New research led by the University of California, San Francisco (UCSF), offers further evidence of a link between aggressive prostate cancer and meat consumption, and suggests it is driven largely by consumption of grilled or barbecued red meat, especially when it is well-done. The researchers hope their findings will help determine which potential cancer-causing compounds should be the target of prostate cancer prevention strategies.

Senior author John Witte, from the Department of Urology, the Department of Epidemiology and Biostatistics, and the Institute for Human Genetics, Helen Diller Family Comprehensive Cancer Center, at UCSF, and colleagues, describe how they arrived at this conclusion in a paper published on 23 November in the online journal PLoS ONE.

The researchers embarked on the study because although established, the link between meat consumption and prostate cancer was not clear, and they wondered if this inconsistency reflects an effect whereby different types of tumors are linked to different types of meat preparation, due to different cancer-causing compounds, or carcinogens.

For their case-control study, between 2001 and 2004 they enrolled 470 men with aggressive prostate cancer and 512 matched controls who did not have prostate cancer. All the men had completed questionnaires that enabled the researchers to assess not only their meat intake for the previous 12 months, but also what type of meat and how it had been prepared, including “doneness level” from rare to well-done. The participants were recruited from major clinics and hospitals in Cleveland, Ohio.

The researchers used the National Cancer Institute’s CHARRED database, which contains the mutagen content for each type of meat by cooking method and doneness. This data, together with the intake quantities given by the respondents, meant they could estimate participants’ consumption levels of chemicals that have the potential to transform into cancer-causing compounds or carcinogens, such as heterocyclic amines (HCAs) and polycyclic aromatic hydrocarbons (PAHs).

Then, using statistical tools, they analyzed the assembled data to look for associations “between overall and grilled meat consumption, doneness level, ensuing carcinogens and aggressive prostate cancer”.

They found that:

  • Higher consumption of any ground beef or processed meats was positively linked with aggressive prostate cancer, with ground beef showing the strongest association.
  • The main driver of this link was intake of grilled or barbecued meat, with more well-done meat tied to a higher risk of aggressive prostate cancer.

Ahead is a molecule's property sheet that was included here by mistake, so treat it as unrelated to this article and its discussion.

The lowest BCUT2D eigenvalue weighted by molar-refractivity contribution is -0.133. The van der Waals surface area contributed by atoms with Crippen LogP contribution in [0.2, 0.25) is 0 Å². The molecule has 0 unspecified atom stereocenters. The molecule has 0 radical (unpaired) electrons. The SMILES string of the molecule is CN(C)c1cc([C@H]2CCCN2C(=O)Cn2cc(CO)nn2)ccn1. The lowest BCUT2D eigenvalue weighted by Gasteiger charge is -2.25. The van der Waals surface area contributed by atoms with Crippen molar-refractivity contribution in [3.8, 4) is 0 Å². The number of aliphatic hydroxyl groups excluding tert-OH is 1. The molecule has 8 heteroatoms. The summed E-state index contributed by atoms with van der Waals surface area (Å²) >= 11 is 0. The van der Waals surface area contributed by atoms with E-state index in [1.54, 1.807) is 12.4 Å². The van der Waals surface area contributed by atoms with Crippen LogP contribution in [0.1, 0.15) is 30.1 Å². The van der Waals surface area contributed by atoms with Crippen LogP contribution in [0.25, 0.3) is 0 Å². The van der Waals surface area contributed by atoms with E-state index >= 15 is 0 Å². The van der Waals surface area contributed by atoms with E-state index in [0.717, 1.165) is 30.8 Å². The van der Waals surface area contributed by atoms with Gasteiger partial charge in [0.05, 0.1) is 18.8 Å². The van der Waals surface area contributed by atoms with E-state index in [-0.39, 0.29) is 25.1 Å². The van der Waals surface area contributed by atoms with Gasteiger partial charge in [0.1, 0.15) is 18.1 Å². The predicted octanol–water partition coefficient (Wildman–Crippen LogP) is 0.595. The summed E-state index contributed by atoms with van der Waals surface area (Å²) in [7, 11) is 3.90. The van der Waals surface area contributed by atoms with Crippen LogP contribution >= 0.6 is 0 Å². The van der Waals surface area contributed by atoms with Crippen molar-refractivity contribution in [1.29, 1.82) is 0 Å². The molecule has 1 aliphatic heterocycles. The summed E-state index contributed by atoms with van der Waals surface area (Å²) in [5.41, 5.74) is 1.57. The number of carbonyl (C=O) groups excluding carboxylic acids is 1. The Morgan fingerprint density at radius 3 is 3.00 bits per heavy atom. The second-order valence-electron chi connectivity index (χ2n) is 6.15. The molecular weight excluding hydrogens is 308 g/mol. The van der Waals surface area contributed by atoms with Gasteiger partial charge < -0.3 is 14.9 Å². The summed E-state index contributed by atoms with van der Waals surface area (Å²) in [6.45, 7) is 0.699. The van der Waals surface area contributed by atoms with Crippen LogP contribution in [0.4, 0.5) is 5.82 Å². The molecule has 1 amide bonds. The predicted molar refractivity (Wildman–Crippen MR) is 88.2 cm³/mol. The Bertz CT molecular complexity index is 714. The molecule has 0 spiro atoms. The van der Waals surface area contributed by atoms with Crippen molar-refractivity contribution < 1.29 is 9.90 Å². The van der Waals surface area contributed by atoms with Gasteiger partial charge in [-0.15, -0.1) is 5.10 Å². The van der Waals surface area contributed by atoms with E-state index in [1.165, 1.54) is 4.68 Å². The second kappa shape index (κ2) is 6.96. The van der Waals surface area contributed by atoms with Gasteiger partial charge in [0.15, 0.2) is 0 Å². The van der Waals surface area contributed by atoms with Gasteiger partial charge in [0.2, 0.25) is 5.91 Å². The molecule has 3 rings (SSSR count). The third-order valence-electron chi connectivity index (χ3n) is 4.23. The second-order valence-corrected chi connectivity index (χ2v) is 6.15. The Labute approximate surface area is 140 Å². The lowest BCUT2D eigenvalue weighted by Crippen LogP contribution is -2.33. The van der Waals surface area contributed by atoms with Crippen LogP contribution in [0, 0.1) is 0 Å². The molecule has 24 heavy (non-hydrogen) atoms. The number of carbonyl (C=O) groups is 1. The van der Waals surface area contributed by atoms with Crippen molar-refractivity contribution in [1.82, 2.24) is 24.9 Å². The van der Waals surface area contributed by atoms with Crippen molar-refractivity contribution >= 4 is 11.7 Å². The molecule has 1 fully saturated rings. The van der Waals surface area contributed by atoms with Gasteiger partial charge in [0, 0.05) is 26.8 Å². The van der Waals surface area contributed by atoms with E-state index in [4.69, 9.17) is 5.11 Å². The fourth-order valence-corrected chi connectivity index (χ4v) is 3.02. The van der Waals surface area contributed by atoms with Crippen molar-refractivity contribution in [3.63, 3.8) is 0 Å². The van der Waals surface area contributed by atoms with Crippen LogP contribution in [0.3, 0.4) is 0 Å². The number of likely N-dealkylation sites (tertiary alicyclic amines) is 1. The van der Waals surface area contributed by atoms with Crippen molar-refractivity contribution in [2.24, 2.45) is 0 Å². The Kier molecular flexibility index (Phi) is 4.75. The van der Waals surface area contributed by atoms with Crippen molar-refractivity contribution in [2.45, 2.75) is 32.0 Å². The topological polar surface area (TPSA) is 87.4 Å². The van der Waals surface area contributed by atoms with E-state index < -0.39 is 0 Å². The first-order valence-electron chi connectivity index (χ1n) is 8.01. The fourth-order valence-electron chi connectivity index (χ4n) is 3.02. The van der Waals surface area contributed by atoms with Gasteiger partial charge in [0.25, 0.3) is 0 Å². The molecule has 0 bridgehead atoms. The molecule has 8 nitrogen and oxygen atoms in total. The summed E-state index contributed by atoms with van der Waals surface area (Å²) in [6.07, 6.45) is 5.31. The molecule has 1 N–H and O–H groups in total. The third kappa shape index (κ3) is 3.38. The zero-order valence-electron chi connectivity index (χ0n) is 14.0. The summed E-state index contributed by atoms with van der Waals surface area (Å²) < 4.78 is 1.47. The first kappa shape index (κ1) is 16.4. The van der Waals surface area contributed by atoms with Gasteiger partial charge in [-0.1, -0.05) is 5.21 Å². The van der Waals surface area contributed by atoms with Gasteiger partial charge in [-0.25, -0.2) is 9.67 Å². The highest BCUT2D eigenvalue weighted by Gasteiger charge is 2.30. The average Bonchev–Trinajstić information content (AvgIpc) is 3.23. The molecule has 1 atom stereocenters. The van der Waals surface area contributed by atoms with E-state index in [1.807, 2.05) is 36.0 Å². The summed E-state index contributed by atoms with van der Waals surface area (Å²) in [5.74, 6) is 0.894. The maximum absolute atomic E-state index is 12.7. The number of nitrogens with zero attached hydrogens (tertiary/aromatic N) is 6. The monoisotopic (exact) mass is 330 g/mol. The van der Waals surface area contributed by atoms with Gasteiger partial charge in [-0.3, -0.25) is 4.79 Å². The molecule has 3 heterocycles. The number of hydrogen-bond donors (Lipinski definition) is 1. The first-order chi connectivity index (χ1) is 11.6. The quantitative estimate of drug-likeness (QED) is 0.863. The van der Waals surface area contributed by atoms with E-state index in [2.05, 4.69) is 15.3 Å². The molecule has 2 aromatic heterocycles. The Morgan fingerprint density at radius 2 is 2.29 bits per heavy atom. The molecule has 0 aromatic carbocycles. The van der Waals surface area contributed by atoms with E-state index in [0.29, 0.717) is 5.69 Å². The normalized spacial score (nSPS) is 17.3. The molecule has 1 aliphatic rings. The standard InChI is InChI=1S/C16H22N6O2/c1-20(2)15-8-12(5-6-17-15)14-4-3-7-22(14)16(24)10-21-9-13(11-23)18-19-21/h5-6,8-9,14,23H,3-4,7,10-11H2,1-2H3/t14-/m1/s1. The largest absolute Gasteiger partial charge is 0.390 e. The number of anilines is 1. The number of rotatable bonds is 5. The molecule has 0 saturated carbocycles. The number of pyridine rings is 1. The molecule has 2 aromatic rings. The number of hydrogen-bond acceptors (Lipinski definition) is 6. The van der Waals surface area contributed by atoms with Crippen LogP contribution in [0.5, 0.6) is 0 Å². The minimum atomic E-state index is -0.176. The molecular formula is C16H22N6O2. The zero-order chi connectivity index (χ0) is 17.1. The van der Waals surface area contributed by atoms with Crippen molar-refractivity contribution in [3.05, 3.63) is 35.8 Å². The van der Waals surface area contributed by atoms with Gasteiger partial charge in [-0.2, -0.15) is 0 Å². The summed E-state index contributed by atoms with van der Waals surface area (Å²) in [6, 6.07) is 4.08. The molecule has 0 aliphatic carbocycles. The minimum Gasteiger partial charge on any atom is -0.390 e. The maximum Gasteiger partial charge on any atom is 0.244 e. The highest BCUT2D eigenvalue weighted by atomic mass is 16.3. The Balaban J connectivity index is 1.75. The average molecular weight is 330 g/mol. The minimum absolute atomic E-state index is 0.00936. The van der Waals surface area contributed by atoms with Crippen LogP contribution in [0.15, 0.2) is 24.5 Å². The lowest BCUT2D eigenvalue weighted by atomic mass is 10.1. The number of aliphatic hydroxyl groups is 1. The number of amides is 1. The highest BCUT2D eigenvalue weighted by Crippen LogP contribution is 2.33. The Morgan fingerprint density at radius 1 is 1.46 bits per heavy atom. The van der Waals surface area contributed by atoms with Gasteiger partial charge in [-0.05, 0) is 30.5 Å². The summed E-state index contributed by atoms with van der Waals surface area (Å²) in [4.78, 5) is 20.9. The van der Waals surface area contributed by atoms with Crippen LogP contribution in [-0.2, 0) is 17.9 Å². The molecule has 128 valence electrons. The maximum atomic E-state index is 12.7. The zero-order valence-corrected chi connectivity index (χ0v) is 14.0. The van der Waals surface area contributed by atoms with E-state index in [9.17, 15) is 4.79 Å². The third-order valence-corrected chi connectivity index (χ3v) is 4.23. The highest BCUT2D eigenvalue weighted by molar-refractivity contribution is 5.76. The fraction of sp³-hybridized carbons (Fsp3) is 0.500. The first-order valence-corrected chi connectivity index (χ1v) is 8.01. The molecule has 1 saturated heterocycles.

• Men who ate high levels of well or very well cooked ground beef had twice the odds of developing aggressive prostate cancer compared to men who ate none. Low consumption raised the odds to 1.5.
  • In contrast, no such link was found between consumption of rare or medium cooked ground beef and aggressive prostate cancer.
  • Looking at the potential carcinogens produced by cooking meat at high temperatures, they detected an increased risk of aggressive prostate cancer tied to MelQx and DiMelQx, such that comparing the top 25% of intake with the lowest 25% of intake, the odds were 1.69 for MelQx and 1.53 for DiMelQx.

In their discussion, the authors refer to several means by which cooking meat to the well-done stage produces potential cancer-causing compounds or their antecedents. For example:

“Heterocyclic amines (HCAs) and polycyclic aromatic hydrocarbons (PAHs) are chemicals formed when muscle meat such as beef, pork, fish or chicken are cooked by high temperature methods such as pan frying or cooking over an open flame.”

For instance, cooking meat on an open flame causes the fat and juices to drip into the fire, this produces the PAHs, and they get coated back onto the meat when it is licked by the flames.

The researchers conclude their findings show that high consumption of meat, especially grilled meat, and well or very well done red meat in particular, is positively linked with an increased risk of aggressive prostate cancer.

“Although certain mutagenic compounds, such as MelQx and DiMelQx, may play a role in this process, other molecules may also be involved and further studies are required to better characterize the potential role of these compounds in prostate carcinogenesis and to see whether these compounds may be targeted for chemoprevention of prostate cancer,” they write.

Grants from the National Institutes of Health helped pay for the study.

Written by Catharine Paddock PhD